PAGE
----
Chihuahuas are high-energy dogs that will keep you fit and healthy. This pint-sized breed is the 33rd most popular breed in America, according to Finances Online, and their popularity is growing.
Letting your chihuahua loose in your backyard is a great way to encourage them to burn off some energy. But before you welcome a chihuahua into your home, you must prepare your yard for their arrival.
Secure your yard
Chihuahuas are the world’s smallest breed of dog. They typically weigh between 2 and 6 pounds and are between 6 and 9 inches tall. Their minute size means that chihuahuas can escape through the smallest of gaps in your yard.
Putting up a solid fence is a must. You also need to make sure that there are no bushes or holes behind the back of your shed that your pet will be able to squeeze through. A solid, wooden back gate is preferable to a metal one as there are no gaps for a tiny pooch to get through.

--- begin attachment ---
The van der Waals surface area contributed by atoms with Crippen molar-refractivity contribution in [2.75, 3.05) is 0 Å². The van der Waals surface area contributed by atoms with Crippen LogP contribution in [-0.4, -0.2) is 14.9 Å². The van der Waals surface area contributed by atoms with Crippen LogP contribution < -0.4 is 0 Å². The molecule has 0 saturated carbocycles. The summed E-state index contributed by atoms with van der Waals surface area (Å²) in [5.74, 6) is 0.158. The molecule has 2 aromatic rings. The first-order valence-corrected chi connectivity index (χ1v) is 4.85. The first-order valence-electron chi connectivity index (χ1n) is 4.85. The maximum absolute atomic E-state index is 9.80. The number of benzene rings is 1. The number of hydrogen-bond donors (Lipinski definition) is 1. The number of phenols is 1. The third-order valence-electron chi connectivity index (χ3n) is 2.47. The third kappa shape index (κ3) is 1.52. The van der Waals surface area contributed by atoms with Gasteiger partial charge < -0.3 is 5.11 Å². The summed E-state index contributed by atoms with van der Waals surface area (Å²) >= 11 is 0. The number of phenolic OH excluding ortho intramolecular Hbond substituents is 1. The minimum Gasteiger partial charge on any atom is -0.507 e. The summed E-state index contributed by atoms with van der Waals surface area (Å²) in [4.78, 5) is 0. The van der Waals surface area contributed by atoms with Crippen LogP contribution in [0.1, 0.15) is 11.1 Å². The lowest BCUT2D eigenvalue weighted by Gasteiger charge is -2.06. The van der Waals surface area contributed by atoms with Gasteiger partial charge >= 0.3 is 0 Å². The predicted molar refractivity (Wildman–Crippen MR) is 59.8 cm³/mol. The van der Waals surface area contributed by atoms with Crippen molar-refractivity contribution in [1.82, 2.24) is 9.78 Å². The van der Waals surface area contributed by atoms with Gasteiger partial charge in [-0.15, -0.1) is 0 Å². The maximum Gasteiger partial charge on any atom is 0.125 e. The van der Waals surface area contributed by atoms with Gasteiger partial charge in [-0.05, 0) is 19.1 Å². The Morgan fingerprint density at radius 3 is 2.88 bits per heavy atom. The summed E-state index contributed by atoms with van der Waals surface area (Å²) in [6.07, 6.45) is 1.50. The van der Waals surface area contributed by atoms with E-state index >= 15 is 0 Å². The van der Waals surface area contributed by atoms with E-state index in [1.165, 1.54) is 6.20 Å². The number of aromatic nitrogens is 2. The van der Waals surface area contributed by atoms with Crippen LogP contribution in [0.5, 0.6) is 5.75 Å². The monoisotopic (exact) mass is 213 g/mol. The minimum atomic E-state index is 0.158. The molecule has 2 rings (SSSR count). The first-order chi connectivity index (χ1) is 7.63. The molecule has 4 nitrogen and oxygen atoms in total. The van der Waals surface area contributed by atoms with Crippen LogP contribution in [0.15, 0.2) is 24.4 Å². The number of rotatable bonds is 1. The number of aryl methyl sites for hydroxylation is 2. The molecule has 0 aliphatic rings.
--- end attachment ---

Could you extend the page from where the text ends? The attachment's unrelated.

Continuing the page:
Move elevated items
They may be small, but chihuahuas can jump up to 9 feet high. This makes it possible for a chihuahua to jump onto a garden table and over the fence. Garden tables, chairs, sun loungers, garbage cans, storage boxes, slides, and similar could all help your dog jump over the fence.
To prevent this you need to keep any items that your chihuahua can jump on and off away from the edges of your yard.
Lay an artificial lawn
A real lawn can be dangerous for all dogs, but perhaps even more so for a tiny one like a chihuahua. Holes are common in lawns and the small legs of a chihuahua could easily fall into one and break.
Holes don’t form in artificial grass easily and animals find it hard to dig up or chew fake lawns. Also, artificial grass is convenient because it doesn’t need watering and it stays looking good all year round.
When a chihuahua or any other dog toilets on artificial grass it’s easy to clean up, so you haven’t got to worry about unsightly patches appearing.
Remove dangerous plants
Every year, 232,000 pets are poisoned. Garden plants are a common cause of poisoning in dogs. Dangerous plants include:
- Autumn crocus
- English ivy
- Aloe Vera